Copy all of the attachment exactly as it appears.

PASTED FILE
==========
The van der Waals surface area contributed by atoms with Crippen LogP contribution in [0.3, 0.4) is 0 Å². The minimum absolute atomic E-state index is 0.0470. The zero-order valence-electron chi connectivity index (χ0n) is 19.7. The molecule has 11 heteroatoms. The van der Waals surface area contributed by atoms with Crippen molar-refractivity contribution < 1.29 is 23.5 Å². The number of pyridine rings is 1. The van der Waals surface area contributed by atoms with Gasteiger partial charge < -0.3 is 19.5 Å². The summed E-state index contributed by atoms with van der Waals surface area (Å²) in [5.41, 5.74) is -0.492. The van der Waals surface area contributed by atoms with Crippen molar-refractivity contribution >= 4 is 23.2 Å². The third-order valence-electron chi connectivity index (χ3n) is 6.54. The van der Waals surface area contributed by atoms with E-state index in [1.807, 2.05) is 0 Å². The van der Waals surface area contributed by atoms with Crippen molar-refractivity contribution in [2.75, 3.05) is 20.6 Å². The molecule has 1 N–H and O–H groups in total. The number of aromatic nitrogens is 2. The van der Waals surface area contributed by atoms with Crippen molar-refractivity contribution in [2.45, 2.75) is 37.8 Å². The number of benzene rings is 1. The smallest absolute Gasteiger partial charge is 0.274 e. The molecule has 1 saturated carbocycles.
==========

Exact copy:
The van der Waals surface area contributed by atoms with Crippen LogP contribution in [0.3, 0.4) is 0 Å². The minimum absolute atomic E-state index is 0.0470. The zero-order valence-electron chi connectivity index (χ0n) is 19.7. The molecule has 11 heteroatoms. The van der Waals surface area contributed by atoms with Crippen molar-refractivity contribution < 1.29 is 23.5 Å². The number of pyridine rings is 1. The van der Waals surface area contributed by atoms with Gasteiger partial charge < -0.3 is 19.5 Å². The summed E-state index contributed by atoms with van der Waals surface area (Å²) in [5.41, 5.74) is -0.492. The van der Waals surface area contributed by atoms with Crippen molar-refractivity contribution >= 4 is 23.2 Å². The third-order valence-electron chi connectivity index (χ3n) is 6.54. The van der Waals surface area contributed by atoms with E-state index in [1.807, 2.05) is 0 Å². The van der Waals surface area contributed by atoms with Crippen molar-refractivity contribution in [2.75, 3.05) is 20.6 Å². The molecule has 1 N–H and O–H groups in total. The number of aromatic nitrogens is 2. The van der Waals surface area contributed by atoms with Crippen molar-refractivity contribution in [2.45, 2.75) is 37.8 Å². The number of benzene rings is 1. The smallest absolute Gasteiger partial charge is 0.274 e. The molecule has 1 saturated carbocycles.